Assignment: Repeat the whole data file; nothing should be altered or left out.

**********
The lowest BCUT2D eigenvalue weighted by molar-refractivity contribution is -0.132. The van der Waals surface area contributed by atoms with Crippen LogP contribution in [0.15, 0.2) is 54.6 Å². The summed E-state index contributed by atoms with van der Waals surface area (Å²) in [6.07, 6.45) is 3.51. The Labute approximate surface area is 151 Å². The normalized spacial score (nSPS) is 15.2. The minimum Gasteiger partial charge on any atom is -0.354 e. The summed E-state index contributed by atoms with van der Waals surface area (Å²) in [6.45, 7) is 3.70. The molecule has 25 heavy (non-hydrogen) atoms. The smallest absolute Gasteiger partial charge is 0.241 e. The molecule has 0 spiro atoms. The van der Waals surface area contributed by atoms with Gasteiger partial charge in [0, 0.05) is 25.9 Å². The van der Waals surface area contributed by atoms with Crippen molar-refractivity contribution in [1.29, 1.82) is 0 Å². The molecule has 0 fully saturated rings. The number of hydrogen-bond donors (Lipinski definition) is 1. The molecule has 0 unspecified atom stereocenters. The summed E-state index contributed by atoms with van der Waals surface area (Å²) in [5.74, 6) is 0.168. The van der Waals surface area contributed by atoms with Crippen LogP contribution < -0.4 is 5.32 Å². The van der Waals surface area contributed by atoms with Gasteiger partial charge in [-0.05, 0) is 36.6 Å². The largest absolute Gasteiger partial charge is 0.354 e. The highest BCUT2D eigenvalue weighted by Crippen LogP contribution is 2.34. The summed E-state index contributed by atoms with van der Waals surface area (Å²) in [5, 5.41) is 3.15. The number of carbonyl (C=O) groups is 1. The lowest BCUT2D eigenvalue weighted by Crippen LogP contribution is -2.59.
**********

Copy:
The lowest BCUT2D eigenvalue weighted by molar-refractivity contribution is -0.132. The van der Waals surface area contributed by atoms with Crippen LogP contribution in [0.15, 0.2) is 54.6 Å². The summed E-state index contributed by atoms with van der Waals surface area (Å²) in [6.07, 6.45) is 3.51. The Labute approximate surface area is 151 Å². The normalized spacial score (nSPS) is 15.2. The minimum Gasteiger partial charge on any atom is -0.354 e. The summed E-state index contributed by atoms with van der Waals surface area (Å²) in [6.45, 7) is 3.70. The molecule has 25 heavy (non-hydrogen) atoms. The smallest absolute Gasteiger partial charge is 0.241 e. The molecule has 0 spiro atoms. The van der Waals surface area contributed by atoms with Gasteiger partial charge in [0, 0.05) is 25.9 Å². The van der Waals surface area contributed by atoms with Crippen molar-refractivity contribution in [1.29, 1.82) is 0 Å². The molecule has 0 fully saturated rings. The number of hydrogen-bond donors (Lipinski definition) is 1. The molecule has 0 unspecified atom stereocenters. The summed E-state index contributed by atoms with van der Waals surface area (Å²) in [5.74, 6) is 0.168. The van der Waals surface area contributed by atoms with Crippen LogP contribution < -0.4 is 5.32 Å². The van der Waals surface area contributed by atoms with Gasteiger partial charge in [-0.05, 0) is 36.6 Å². The largest absolute Gasteiger partial charge is 0.354 e. The highest BCUT2D eigenvalue weighted by Crippen LogP contribution is 2.34. The summed E-state index contributed by atoms with van der Waals surface area (Å²) in [5, 5.41) is 3.15. The number of carbonyl (C=O) groups is 1. The lowest BCUT2D eigenvalue weighted by Crippen LogP contribution is -2.59.